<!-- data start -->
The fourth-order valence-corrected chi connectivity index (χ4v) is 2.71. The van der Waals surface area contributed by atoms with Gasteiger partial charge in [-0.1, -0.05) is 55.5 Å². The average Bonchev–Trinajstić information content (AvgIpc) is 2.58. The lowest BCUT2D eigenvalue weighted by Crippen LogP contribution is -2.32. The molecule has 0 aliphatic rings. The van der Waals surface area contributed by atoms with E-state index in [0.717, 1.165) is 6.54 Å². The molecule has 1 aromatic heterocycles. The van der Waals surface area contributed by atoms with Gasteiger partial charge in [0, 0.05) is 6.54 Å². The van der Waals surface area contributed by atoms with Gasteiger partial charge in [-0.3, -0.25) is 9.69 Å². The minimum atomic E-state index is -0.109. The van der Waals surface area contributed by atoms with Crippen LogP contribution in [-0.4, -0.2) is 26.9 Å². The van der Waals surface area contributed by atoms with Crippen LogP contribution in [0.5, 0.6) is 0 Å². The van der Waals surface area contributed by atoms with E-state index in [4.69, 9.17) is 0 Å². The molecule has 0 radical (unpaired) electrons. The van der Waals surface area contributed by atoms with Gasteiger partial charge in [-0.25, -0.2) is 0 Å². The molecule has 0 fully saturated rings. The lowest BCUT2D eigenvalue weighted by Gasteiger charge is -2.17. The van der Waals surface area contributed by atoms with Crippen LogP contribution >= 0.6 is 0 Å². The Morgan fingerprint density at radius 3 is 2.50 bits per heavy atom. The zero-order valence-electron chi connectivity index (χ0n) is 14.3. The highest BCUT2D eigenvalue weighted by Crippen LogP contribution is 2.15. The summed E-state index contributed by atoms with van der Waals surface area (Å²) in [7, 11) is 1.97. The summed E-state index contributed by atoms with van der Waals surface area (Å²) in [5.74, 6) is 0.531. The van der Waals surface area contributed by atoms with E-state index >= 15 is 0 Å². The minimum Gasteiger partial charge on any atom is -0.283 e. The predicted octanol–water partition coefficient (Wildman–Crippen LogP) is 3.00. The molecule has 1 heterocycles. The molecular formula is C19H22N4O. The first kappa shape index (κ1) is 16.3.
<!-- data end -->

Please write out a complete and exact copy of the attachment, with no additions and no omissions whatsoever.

The fourth-order valence-corrected chi connectivity index (χ4v) is 2.71. The van der Waals surface area contributed by atoms with Gasteiger partial charge in [-0.1, -0.05) is 55.5 Å². The average Bonchev–Trinajstić information content (AvgIpc) is 2.58. The lowest BCUT2D eigenvalue weighted by Crippen LogP contribution is -2.32. The molecule has 0 aliphatic rings. The van der Waals surface area contributed by atoms with E-state index in [0.717, 1.165) is 6.54 Å². The molecule has 1 aromatic heterocycles. The van der Waals surface area contributed by atoms with Gasteiger partial charge in [0, 0.05) is 6.54 Å². The van der Waals surface area contributed by atoms with Gasteiger partial charge in [-0.3, -0.25) is 9.69 Å². The minimum atomic E-state index is -0.109. The van der Waals surface area contributed by atoms with Crippen LogP contribution in [-0.4, -0.2) is 26.9 Å². The van der Waals surface area contributed by atoms with Crippen LogP contribution in [0.5, 0.6) is 0 Å². The van der Waals surface area contributed by atoms with E-state index in [4.69, 9.17) is 0 Å². The molecule has 0 radical (unpaired) electrons. The van der Waals surface area contributed by atoms with Gasteiger partial charge in [-0.25, -0.2) is 0 Å². The molecule has 0 fully saturated rings. The lowest BCUT2D eigenvalue weighted by Gasteiger charge is -2.17. The van der Waals surface area contributed by atoms with Crippen LogP contribution >= 0.6 is 0 Å². The Morgan fingerprint density at radius 3 is 2.50 bits per heavy atom. The zero-order valence-electron chi connectivity index (χ0n) is 14.3. The highest BCUT2D eigenvalue weighted by Crippen LogP contribution is 2.15. The summed E-state index contributed by atoms with van der Waals surface area (Å²) in [7, 11) is 1.97. The summed E-state index contributed by atoms with van der Waals surface area (Å²) in [5.74, 6) is 0.531. The van der Waals surface area contributed by atoms with E-state index >= 15 is 0 Å². The minimum Gasteiger partial charge on any atom is -0.283 e. The predicted octanol–water partition coefficient (Wildman–Crippen LogP) is 3.00. The molecule has 1 heterocycles. The molecular formula is C19H22N4O. The first kappa shape index (κ1) is 16.3.